It appears that Phoenix Police Department uses predictive analytics, as at least a tool to aid them in policing the sixth most populous city in the United States.  My Open Records request with the Phoenix Police Department is pending, without a timetable for completion.  While we wait, I think it is appropriate to look at what we do know about predictive policing.

Predictive Policing

There is not a whole lot of academic information on predictive policing, in part because predictive analytics is such a young field in and of itself.

Probably the best definition I could find of this mysterious topic came from the RAND Corporation, a non-profit global policy think tank.

Predictive policing is the application of analytical techniques—particularly quantitative techniques—to identify likely targets for police intervention and prevent crime or solve past crimes by making statistical predictions.

Predictive Policing, RAND Corporation, at *5.

Through an analysis of existing academic papers, vendor literature, and police use of predictive analytics the RAND Corporation came up with four types of predictive policing.

  • Predicting crimes – forecasts places and times with an increased risk of crime
  • Predicting offenders – potential for an individual to re-offend in the future
  • Predicting perpetrators identities – profiling likely offenders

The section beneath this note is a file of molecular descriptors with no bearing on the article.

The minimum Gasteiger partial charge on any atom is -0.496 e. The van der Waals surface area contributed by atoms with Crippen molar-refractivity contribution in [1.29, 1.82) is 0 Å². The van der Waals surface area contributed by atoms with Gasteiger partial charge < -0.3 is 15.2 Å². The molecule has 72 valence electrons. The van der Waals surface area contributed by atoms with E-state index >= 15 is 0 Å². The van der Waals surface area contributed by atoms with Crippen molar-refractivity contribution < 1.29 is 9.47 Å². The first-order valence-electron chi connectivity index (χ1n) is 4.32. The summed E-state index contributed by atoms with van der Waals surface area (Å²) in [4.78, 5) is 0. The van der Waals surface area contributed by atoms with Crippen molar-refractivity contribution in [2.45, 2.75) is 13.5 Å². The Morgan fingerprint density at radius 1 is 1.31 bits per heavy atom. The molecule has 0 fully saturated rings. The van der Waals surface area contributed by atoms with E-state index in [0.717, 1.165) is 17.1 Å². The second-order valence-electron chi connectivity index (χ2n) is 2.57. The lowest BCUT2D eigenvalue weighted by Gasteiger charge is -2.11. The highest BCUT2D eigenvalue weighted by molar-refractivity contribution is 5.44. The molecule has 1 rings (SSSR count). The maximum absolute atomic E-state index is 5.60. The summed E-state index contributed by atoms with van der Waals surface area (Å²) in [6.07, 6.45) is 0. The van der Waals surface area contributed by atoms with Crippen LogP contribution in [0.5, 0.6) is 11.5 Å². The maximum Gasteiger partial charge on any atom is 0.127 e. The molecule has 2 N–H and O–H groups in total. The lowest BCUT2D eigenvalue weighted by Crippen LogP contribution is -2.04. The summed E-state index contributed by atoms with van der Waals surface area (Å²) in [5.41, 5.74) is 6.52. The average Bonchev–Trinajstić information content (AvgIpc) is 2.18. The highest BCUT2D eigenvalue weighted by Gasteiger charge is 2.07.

• Predicting victims of crimes – identify groups or, in some cases, individuals who are likely to become victims of crime.

— Predictive Policing, at *6.

Continue reading Predictive Policing in Phoenix

Mental Health Call Diffused By Phoenix PD

Phoenix police handled a very difficult situation where a man who suffers from schizophrenia wanted to harm others.  According to the ABC 15 News reporting.

At one point, the man had a knife and lunged at an officer.  It is reported the police officer drew his gun and thought about using it to protect himself, he ultimately did not use it.  The situation was diffused and the man was taken in for a psychiatric evaluation.

The result was not the same in mid-August where a woman wielding a hammer was killed during a mental health call when a Phoenix police officer shot her.

Looking through the index of the Phoenix Police Department Operation Orders it appears the section Mental Health Orders Tactical Response 9.7.3.F governs how mental health calls are dealt with.

I cannot analyze or share with the readers Section 9.7.3.F because it is restricted in the copy Operation Orders I have.  As this topic is in the news a few times recently, I will file an public records request and see if I can get access to this particular provision and shed some light on how Phoenix Police are expected to dealt with mental health calls.

It is important to note, once again, the Phoenix Police estimate they serve ten mental health calls a day.  It appears the vast majority of these are handled successfully without incident, such as the present case.  The police are put in a very complex and potentially very dangerous situation when dealing with mental health calls.

One residual thought I have from both incidents is why are guns only mentioned as weapons the police used or considered?  It is curious that non-lethal options are not mentioned.  It is not clear from the news articles if non-lethal means were available or used.  The Operation Orders should be able to provide a clearer picture about this.  And I hope it is a question that can be answered.

A Discussion About the Law in Arizona